With little fanfare last September, President Bush signed the Credit Rating Agency Reform Act of 2006. This new legislation has the potential to change the way that the credit rating industry is regulated by the Securities and Exchange Commission. So as to provide a better understanding of the significance of the new law, this paper first provides a brief recounting of the bond rating industry's history and the SEC's haphazard regulation of this industry over the past 31 years. The paper then outlines the important provisions of the new act and comments on the possible routes that the SEC could follow in implementing it.
"The Sarbanes-Oxley Act: Legal Implications and Research Opportunities" by Stephen K. Asare, University of Florida; Lawrence A. Cunningham, Boston College; and Arnold Wright, Boston College, is on bepress Law Collection. Here is the abstract:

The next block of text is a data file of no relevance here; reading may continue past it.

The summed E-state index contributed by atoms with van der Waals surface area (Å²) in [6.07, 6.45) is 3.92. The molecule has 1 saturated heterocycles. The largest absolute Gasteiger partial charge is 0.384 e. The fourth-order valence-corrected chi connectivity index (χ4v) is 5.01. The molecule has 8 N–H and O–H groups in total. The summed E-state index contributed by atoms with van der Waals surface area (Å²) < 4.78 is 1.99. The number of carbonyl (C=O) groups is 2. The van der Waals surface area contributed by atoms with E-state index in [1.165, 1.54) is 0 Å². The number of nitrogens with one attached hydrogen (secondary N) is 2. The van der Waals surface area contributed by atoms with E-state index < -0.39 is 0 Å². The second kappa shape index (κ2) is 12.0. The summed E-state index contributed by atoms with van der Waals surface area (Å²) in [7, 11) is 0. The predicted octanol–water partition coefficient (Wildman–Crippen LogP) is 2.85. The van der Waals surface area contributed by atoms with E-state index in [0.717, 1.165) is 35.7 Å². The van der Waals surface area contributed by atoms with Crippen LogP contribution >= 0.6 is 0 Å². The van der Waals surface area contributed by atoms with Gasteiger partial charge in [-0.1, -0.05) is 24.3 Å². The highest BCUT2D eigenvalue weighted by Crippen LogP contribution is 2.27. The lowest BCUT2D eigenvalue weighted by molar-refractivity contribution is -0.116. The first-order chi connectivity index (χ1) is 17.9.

Congress passed the Sarbanes-Oxley Act to restore investor confidence, which had been deflated by massive business and audit failures, epitomized by the demise of the Enron Corporation and Arthur Andersen LLP. The Act altered the roles and responsibilities of auditors, corporate officers, audit committee members, as well as other participants in the financial reporting process. We evaluate the potential legal implications of some of the Act’s major provisions and anticipate participants’ likely responses. Our evaluation suggests that these provisions will significantly change behavior, increase compliance costs and alter the legal landscape. We also identify promising avenues for future research in light of the new landscape